As we were thinking about what kind of groups to design to help, I found myself thinking a lot about what people with any sort of disabilities and what they need. When we started talking about movie theatres for the blind, I started thinking more about the lecture given by Mr. Kelliher when he was talking about how important the confidence of the people with disabilities is. Thus, I started thinking about activities that might not be necessary for people with disabilities, but might bring them joy and confidence. We started driving towards this direction during the ideation step, and we ended up with an extreme of skydiving. The ideas we started throwing out though were not meant for disabled people, we were coming up with fun and confidence boosting ideas and then seeing who they might benefit. So I believe I helped most during the ideation phase with coming up of an idea, and then we all worked together mocking up small prototypes by collating supplies with mostly Little Bits and the Makey Makey. We quickly tested out a few of our ideas and started improving them, making ever so slightly higher fidelity prototypes until we were satisfied with what we had. Overall though, I greatly appreciate designing for inclusivity as you can truly let your mind wander through a plethora of different ideas, and see how they work out in this kind of design setting.

Julius

Per the project: It was a fitting conclusion to our stint with pressure projects because it felt like we used the culmination of what we learned. We had ideation, we had critiquing, we had research, we had prototyping. We basically had a part of every phase except the phases that involve the actual product. Doing it, to me, felt substantial, felt like it had impact. During our ideation phase, it felt like we were talking about real things. During the prototyping phase, it felt like we were doing real things.

Per the group: This was a good group. First thing we did was split up the work. Everyone had the exact same roster in mind when it came to who should present and who should document. At this point, I knew we had synergy. Everyone’s idea were well received, consumed, and reciprocated during the ideation phase. Everyone put in maximal effort and ample enthusiasm during every phase. Most of all, this group was fun to work with.

Per the product: I truly think this is a viable product that we developed. It very well fits the definition of inclusive design because our mechanism isn’t really designed for just one disability, even though we designed with one in mind. It is useful to everybody, people who with no arms or hands, people who are afraid of opening the chute to late, people with neurological disorders, etcetera. Another reason, that I like it is that we designed for skydiving, which is a quintessential bucket list item.  The one thing I wish we did was make more use of our gadgets, but it comes with the nature of our prototype.

Evan

My favorite part about this project is how flexible the result can be. It is designed in such a way that it helps people with various disabilities, but it also benefits the average user who might forget to pull the chute in time or who might have a broken chute that fails to deploy. This even has military applications as well, for use by paratroopers or other missions that require aerial personnel insertion. Moreover, since the device we designed is really just an altitude-sensitive clasp, there could be other applications as well, such as failsafe recovery for rockets, satellites, and objects re-entering from space.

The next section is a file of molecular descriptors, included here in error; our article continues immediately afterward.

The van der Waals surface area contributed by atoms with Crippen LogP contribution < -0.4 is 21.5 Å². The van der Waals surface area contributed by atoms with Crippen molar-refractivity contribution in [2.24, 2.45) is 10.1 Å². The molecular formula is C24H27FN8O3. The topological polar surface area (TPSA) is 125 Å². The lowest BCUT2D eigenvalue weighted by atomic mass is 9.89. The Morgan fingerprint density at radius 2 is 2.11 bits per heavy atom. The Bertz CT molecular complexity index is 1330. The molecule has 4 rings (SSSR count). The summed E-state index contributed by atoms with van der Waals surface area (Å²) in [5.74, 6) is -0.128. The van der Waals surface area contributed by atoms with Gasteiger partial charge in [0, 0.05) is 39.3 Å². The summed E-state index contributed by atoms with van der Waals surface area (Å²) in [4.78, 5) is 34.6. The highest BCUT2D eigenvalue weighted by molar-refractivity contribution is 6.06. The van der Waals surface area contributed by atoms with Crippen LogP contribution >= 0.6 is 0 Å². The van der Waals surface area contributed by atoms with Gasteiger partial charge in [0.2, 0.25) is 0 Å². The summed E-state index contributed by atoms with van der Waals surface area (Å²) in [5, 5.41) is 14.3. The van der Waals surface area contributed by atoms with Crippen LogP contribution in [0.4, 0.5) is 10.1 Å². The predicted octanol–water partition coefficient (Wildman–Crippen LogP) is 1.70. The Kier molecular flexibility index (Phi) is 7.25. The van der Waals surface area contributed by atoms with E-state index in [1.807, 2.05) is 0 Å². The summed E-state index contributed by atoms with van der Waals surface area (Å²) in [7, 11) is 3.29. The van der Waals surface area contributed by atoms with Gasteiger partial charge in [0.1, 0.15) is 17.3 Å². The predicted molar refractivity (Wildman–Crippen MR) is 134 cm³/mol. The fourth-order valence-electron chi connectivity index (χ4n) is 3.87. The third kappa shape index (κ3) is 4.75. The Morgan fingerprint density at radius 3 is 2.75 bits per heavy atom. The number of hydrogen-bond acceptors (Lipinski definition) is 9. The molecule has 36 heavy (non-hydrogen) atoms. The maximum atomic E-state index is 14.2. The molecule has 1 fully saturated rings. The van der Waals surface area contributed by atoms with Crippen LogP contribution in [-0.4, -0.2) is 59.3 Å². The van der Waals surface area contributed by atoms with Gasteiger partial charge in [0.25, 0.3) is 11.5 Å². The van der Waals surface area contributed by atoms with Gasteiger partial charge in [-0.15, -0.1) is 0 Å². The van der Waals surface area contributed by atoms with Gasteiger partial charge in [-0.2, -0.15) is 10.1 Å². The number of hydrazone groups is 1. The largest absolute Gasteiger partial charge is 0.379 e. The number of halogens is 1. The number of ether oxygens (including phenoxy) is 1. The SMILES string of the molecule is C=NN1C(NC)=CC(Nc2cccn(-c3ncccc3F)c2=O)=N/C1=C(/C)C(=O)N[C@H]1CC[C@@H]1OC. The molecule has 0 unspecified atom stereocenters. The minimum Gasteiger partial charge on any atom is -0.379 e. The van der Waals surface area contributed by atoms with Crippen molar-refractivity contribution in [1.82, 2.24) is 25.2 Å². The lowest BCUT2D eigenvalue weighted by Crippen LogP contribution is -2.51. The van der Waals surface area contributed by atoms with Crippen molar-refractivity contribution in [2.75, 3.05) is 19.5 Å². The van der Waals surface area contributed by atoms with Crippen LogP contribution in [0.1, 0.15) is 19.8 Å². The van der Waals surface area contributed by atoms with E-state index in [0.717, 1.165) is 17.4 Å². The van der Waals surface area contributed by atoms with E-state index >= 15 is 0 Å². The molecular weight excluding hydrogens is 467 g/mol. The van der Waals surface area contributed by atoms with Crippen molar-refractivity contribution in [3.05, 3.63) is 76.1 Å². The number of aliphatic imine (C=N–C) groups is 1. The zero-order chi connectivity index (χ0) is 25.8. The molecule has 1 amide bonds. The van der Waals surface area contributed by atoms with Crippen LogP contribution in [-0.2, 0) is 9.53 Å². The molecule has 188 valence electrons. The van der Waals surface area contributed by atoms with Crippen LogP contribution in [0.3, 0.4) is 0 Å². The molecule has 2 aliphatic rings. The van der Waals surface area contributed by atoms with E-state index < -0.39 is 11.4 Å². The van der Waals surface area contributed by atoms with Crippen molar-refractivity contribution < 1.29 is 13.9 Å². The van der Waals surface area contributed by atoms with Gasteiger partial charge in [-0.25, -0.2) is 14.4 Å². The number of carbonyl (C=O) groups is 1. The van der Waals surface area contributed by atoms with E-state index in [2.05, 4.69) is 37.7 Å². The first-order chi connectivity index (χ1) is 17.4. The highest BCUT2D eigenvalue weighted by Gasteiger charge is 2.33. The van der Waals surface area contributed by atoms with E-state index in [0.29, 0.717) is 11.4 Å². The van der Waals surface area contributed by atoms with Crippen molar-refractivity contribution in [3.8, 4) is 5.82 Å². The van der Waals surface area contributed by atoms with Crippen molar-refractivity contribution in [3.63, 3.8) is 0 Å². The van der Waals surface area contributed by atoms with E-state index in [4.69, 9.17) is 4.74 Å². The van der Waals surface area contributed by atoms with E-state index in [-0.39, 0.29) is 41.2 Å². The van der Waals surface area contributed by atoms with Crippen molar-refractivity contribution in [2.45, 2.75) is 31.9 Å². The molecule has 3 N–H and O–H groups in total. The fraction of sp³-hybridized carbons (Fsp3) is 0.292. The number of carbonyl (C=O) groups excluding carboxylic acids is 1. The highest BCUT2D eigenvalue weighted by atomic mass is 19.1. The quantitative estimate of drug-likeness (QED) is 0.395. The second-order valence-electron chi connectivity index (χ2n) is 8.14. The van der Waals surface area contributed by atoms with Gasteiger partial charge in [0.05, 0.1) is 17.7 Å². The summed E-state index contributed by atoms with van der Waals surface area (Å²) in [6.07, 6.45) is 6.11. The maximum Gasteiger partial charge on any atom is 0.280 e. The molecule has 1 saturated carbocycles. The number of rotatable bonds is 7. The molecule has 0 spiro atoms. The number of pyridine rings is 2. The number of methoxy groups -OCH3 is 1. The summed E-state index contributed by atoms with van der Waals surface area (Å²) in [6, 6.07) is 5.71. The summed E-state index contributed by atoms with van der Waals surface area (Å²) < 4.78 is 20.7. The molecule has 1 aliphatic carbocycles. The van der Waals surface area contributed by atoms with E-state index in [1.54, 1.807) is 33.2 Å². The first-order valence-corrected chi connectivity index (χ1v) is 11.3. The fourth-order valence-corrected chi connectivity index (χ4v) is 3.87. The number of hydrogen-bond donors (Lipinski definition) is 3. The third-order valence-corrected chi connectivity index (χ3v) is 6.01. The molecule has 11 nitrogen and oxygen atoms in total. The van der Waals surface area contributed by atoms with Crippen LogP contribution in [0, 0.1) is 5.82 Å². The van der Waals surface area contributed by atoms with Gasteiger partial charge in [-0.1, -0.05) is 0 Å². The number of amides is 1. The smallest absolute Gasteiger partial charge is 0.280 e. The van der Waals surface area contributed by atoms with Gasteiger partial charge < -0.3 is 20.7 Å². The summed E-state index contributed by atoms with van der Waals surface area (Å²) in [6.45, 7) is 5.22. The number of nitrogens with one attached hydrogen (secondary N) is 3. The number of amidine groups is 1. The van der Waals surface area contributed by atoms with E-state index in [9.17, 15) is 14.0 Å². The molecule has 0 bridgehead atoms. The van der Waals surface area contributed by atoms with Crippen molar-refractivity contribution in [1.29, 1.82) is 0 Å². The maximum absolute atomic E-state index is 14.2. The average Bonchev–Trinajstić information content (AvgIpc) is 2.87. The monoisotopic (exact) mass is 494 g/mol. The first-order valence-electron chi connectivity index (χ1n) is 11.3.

I think this project was a success because we were able to take a serious situation and make it safe and accessible to everyone, even though we initially began designing with only one excluded group in mind (epilepsy/narcolepsy). Now, you can have no arms or legs and still have the time of your life going skydiving. Actually, legs might be necessary for landing.

I really wish we were able to make an actual prototype for this project. It would be cool to throw it off the side of a building and watch it work.

Jonathan

For this project, there were a lot more ideas created and scraped than others. In the past, it is generally one of the first few ideas thought of that is chosen for the final project. For instance, during my last project, Probayashi, my team had come up with about 3 or 4 ideas before settling on competitive eaters.

For this project, however, it was totally different. During the ideation phase, the team threw around several different ideas both for possible disabilities to design for and for specific designs to make all-inclusive. This resulted in something that we as a team were more interested in designing for.

The actual prototyping phase went through a similar process of creation/scraping. We had several designs and ideas before we landed on our final prototype. We had thought about using Little Bits to open a hatch when a pressure sensor was triggered. The pressure sensor was meant to symbolize an altimeter tracking the different air pressures and altitudes that it traveled through. We had thought about dropping a parachute army man from a remote-control helicopter that I have to simulate the actual skydiving expedition even. At one point, I think we even had some weird idea involving circuits inside an orange we found lying around. In the end, however, we landed on a simple prototype to symbolize what a full-scale design would be.